I’ll tell you right up front. The very first thing I do is check the “Look inside” feature on each novel. I scan through it, just like I’d do in the bookstore. I check that it’s in third-person, past-tense. That’s my only requirement at the outset. I don’t go any deeper than that because I don’t want to spoil the potential surprises.

What that quick scan doesn’t tell me is how well the author handles POV. I get that once I dig deep onto the actual reading.

In the case of the first shark story (there were a few more), oh boy! This turned out to be everything I wanted in icky bug. Lots of monster (one each), and plenty of mayhem. The ending was redeemable as well. The problem was the horrid writing.

There was NO POV whatsoever! The author head-hopped all over the place, not only within chapters, but within scenes right down to within paragraphs and from sentence to sentence. There was no way to get invested in any character. The only thing that saved this story at all was the limited number of characters so that I was able to latch on to the two hero cops that were sort of the MCs. Unfortunately, one was so unlikable right until the very end that it was hard not to root for him to get eaten.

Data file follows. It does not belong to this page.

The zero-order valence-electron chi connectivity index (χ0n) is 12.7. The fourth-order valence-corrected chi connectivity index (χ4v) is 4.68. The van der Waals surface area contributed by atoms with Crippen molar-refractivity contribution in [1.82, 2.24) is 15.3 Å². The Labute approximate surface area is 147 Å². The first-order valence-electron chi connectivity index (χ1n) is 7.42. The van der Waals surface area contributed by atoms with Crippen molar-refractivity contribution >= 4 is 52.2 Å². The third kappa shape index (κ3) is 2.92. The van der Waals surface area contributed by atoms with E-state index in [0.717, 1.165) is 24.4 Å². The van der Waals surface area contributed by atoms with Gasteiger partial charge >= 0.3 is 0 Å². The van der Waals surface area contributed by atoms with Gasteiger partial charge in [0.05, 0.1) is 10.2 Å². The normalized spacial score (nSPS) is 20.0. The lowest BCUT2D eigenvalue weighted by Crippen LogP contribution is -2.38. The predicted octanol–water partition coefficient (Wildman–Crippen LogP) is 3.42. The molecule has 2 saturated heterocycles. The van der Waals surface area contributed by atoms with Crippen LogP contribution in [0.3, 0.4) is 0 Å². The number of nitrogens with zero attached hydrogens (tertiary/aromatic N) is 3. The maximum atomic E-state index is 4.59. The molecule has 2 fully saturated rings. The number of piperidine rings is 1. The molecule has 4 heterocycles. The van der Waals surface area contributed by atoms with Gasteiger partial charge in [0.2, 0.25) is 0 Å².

Not only that, but the grammar, syntax and typos were reeking of self-publishing quality. At least the cover was great.

The third one was an alien icky bug and just like the shark one, the POV was all over the place. The head-hopping wasn’t quite as bad, but it was still bad. There was no way to get emotionally involved in the characters because I couldn’t get inside their heads when all of a sudden, it shifted to another character, then back and then on to another character. To top it off, the ending was a bummer. Score another three star for that one.

The next one in this batch was marginally better, writing-wise, but the point of view was all over the place, just like the shark one. So goes the rest of the batch. There were a few gems mixed with the duds. I sort of enjoyed all of them, but the ones I really enjoyed had controlled point of view and survivors, not to mention decent editing.